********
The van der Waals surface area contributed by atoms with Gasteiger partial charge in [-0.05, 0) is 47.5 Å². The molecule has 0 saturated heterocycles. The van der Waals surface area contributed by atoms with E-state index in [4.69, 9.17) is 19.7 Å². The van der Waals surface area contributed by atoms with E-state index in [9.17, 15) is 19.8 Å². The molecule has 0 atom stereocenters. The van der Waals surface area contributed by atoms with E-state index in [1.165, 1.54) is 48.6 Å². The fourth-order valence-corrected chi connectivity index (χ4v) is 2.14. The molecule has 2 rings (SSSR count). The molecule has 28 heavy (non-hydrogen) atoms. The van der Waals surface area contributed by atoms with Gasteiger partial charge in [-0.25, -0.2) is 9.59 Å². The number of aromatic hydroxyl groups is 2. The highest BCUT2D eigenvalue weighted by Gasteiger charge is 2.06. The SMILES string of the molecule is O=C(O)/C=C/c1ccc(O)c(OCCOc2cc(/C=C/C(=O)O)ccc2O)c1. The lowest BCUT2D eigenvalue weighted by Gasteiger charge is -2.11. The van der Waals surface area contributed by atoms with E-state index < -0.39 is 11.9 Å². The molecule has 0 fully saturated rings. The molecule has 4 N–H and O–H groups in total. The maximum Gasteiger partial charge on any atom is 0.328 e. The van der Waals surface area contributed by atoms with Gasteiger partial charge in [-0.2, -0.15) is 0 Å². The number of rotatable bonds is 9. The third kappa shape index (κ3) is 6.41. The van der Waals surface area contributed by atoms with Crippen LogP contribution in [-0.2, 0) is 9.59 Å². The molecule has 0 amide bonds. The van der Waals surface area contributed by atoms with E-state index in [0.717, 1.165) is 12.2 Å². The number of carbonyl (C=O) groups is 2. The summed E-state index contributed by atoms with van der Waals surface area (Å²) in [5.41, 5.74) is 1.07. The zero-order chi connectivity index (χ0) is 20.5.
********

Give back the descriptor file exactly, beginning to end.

The van der Waals surface area contributed by atoms with Gasteiger partial charge in [-0.05, 0) is 47.5 Å². The molecule has 0 saturated heterocycles. The van der Waals surface area contributed by atoms with E-state index in [4.69, 9.17) is 19.7 Å². The van der Waals surface area contributed by atoms with E-state index in [9.17, 15) is 19.8 Å². The molecule has 0 atom stereocenters. The van der Waals surface area contributed by atoms with E-state index in [1.165, 1.54) is 48.6 Å². The fourth-order valence-corrected chi connectivity index (χ4v) is 2.14. The molecule has 2 rings (SSSR count). The molecule has 28 heavy (non-hydrogen) atoms. The van der Waals surface area contributed by atoms with Gasteiger partial charge in [-0.25, -0.2) is 9.59 Å². The number of aromatic hydroxyl groups is 2. The highest BCUT2D eigenvalue weighted by Gasteiger charge is 2.06. The SMILES string of the molecule is O=C(O)/C=C/c1ccc(O)c(OCCOc2cc(/C=C/C(=O)O)ccc2O)c1. The lowest BCUT2D eigenvalue weighted by Gasteiger charge is -2.11. The van der Waals surface area contributed by atoms with E-state index < -0.39 is 11.9 Å². The molecule has 0 fully saturated rings. The molecule has 4 N–H and O–H groups in total. The maximum Gasteiger partial charge on any atom is 0.328 e. The van der Waals surface area contributed by atoms with Gasteiger partial charge in [-0.2, -0.15) is 0 Å². The number of rotatable bonds is 9. The third kappa shape index (κ3) is 6.41. The van der Waals surface area contributed by atoms with Crippen LogP contribution in [-0.2, 0) is 9.59 Å². The molecule has 0 amide bonds. The van der Waals surface area contributed by atoms with E-state index in [0.717, 1.165) is 12.2 Å². The number of carbonyl (C=O) groups is 2. The summed E-state index contributed by atoms with van der Waals surface area (Å²) in [5.41, 5.74) is 1.07. The zero-order chi connectivity index (χ0) is 20.5.